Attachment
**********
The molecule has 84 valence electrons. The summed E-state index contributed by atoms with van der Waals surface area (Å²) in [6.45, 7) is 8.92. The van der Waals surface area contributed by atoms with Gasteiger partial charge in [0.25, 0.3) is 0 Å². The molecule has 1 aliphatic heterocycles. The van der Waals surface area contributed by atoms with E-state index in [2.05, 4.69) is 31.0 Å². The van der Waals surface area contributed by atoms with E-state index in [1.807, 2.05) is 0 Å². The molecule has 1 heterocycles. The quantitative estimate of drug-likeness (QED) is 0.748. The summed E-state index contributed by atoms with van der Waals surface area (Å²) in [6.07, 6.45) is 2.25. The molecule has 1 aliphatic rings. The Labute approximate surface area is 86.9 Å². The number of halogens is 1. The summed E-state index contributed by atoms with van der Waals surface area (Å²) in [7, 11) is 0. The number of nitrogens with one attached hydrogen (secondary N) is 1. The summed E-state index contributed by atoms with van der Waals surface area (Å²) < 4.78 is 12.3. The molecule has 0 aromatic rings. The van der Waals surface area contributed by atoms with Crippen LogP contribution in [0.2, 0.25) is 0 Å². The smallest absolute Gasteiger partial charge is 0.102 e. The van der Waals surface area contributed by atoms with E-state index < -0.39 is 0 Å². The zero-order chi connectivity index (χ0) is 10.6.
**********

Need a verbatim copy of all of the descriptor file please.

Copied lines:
The molecule has 84 valence electrons. The summed E-state index contributed by atoms with van der Waals surface area (Å²) in [6.45, 7) is 8.92. The van der Waals surface area contributed by atoms with Gasteiger partial charge in [0.25, 0.3) is 0 Å². The molecule has 1 aliphatic heterocycles. The van der Waals surface area contributed by atoms with E-state index in [2.05, 4.69) is 31.0 Å². The van der Waals surface area contributed by atoms with E-state index in [1.807, 2.05) is 0 Å². The molecule has 1 heterocycles. The quantitative estimate of drug-likeness (QED) is 0.748. The summed E-state index contributed by atoms with van der Waals surface area (Å²) in [6.07, 6.45) is 2.25. The molecule has 1 aliphatic rings. The Labute approximate surface area is 86.9 Å². The number of halogens is 1. The summed E-state index contributed by atoms with van der Waals surface area (Å²) in [7, 11) is 0. The number of nitrogens with one attached hydrogen (secondary N) is 1. The summed E-state index contributed by atoms with van der Waals surface area (Å²) < 4.78 is 12.3. The molecule has 0 aromatic rings. The van der Waals surface area contributed by atoms with Crippen LogP contribution in [0.2, 0.25) is 0 Å². The smallest absolute Gasteiger partial charge is 0.102 e. The van der Waals surface area contributed by atoms with E-state index < -0.39 is 0 Å². The zero-order chi connectivity index (χ0) is 10.6.